So what's behind the decline? Well, the biggest reason is simply that the UK economy, like most western economies, is still struggling at the moment. But close on the heels of that are the online publications such as Sump that are mopping up tens of thousands—if not hundreds of thousand—of readers. Meanwhile, the online motorcycle club websites, along with Facebook, Twitter, etc are also having a large impact.


We're probably not looking at a complete collapse of motorcycle magazine print sales; not in the near future, anyway. But Performance Bikes and Superbike are dead (although Superbike still has an online presence), and we expect to see one or two more motorcycle magazines close or merge in the coming year or so as the publishers adjust their perspectives and rationalise their production and associated costs.


It's not just the loss of revenue from magazine and newspaper sales, note. It's also the reduced revenue from advertising that's hitting the "traditional" publishers. To stay afloat, most of the print magazines have reduced their crew to little more than the captain and a bloke below decks stoking the boiler. The hope now is that post-Brexit (if it ever happens), the economy might get some kind of spending boost and even stage a recovery.


But don't hold your breath.


UPDATE: We now have the 2017 ABC figures. The numbers show that all Bauer motorcycle titles are down in 2018 by varying percentages.


2017/2018 Bauer motorcycle titles average weekly/monthly sales

MCN: 60,719 (down 8.8% to 56,839 weekly copies)
Bike: 37,459 (down 6.3% to 35,098 monthly copies)
Classic Bike: 33,598 (down 8.8% to 30,646 monthly copies)
Ride: 32,353 (down 9% to 29,434 monthly copies)
Practical Sportsbikes: 18,035 (down 13.1% to 15,678 monthly copies)


See: Sump Magazine February 2016 for more on UK bike magazine sales



Hiya Sump guys,I have recently cancelled my subs for Classic Bike mag, I got fed up with the top heavy content on past road racers and their machines. What I expect for a magazine entitled Classic Bike are articles on running, riding and restoring said classic machines. Several articles on vintage road racing bikes would appear in a single copy (of CB), not the stuff I’m interested at all. Maybe other readers had similar gripes; who knows ? I enjoy Sump and now ride a 2002 Sportster with an S&S 1200 kit fitted thanks to the advice in Sump. Just in case it's of any interest, I’ll be 74 years old in October this year.—Dave Cheeseman, AKA Chedd.

Your comment will appear here.....


H   O   M   E

T   O   P

S   H   O   P


Australian cops speed camera poser


Story snapshot:

Down under camera very obscura comes under fire

Moralists should sit this one out; the matter has been decided


It never ceases to amaze us these days how people steadfastly refuse to take any responsibility for their actions and lives—and it never ceases to amaze us how the friends and relatives of anyone who's bought the farm or has otherwise come to grief through personal foolishness, recklessness or just bad luck immediately look for someone else to blame.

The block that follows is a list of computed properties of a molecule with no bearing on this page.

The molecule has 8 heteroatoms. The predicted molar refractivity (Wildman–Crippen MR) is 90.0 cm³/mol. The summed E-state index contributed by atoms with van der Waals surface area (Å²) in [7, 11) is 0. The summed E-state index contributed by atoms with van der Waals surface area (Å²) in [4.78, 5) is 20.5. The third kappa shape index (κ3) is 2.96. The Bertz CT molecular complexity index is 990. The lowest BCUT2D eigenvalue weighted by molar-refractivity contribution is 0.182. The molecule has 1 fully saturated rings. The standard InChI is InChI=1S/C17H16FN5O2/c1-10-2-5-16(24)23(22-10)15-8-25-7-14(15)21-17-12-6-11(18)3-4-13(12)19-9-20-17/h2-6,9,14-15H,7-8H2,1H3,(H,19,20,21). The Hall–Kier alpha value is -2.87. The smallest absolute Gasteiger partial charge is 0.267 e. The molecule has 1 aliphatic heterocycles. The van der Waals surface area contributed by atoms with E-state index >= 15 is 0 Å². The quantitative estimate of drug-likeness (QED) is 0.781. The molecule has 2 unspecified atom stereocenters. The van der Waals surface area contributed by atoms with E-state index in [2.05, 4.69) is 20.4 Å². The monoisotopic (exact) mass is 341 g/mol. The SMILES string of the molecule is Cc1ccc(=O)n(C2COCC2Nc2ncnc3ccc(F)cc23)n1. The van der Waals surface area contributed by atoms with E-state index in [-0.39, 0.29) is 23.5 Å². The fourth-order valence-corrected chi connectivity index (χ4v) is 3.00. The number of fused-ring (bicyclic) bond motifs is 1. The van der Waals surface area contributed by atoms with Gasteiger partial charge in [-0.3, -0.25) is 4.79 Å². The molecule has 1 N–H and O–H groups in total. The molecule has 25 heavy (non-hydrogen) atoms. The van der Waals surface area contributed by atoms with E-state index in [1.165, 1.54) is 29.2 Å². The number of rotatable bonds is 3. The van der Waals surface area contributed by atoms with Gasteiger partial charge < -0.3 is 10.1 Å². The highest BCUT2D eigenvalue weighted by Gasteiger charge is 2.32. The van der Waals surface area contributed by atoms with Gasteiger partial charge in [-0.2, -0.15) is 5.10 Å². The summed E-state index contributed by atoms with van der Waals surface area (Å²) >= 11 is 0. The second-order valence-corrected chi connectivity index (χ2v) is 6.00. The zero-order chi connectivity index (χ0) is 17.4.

Anyone else. For instance:


"My son took an ecstasy pill and died. I blame the bastard who sold it to him."


"My 16 year old daughter went climbing in the Himalayas and fell to her death. I blame the tour guide who took her up the mountain in a snowstorm."


"My son died fighting in Afghanistan. He should have had more protection."




The modern blame culture seems to know no limits. But the fact is, people who die after taking recreational drugs are generally perfectly aware of the implied terms and conditions, and by swallowing the pill or smoking the spliff they've tacitly agreed to those terms. People who go mountain climbing under any conditions know pretty much all there is to know about gravity, and most of what there is to know about snow. Meanwhile, people who volunteer to fight in far flung wars are perfectly aware that the ammunition generally flies in both directions.


That's not to say that sympathy is wasted on such victims. Most deaths are tragedies—in the true, Shakespearean sense of the word (meaning that such victims have in some way shaped their cruel ends).


Nevertheless, when you refine all the arguments and distil the propaganda and stick what's left of the atomic truth under the scrutiny of the social and philosophical microscopes, people make millions of decisions in their lives, and sooner or later one or more of those decisions will put them on a collision path with fate. After that it's all down to providence.



Yes, there's a cop somewhere in that bush, or so we've been advised. But while he's deep in the dirt, he's also said to be on morally very shaky ground.



So we were amused/interested to find the following commentary on the Motorbike Writer website. This is an Australian 'site that appears to do a pretty good job of monitoring local biking news and interests, albeit with a fair amount of idle speculation and off-the-cuff guesswork.


The story involves an Australian traffic cop "caught" hiding in the bushes with a radar gun and looking to bolster the civic coffers with a few extra fines—the implication being that the cop ought to be out there on the road preventing motoring offences and not simply hiding behind a gum tree and capitalising on the excesses of the speedsters (never mind the lateral argument that riders/motorists might well be far more cautious in their speeding habit when in an area known to be rife with hidden radar guns than on a familiar stretch of highway where all the cameras are well and truly plotted by Google and chums, and where all the cops can be seen a mile off. And never mind the fact that local authorities need to raise revenue somehow, either through direct or indirect taxation).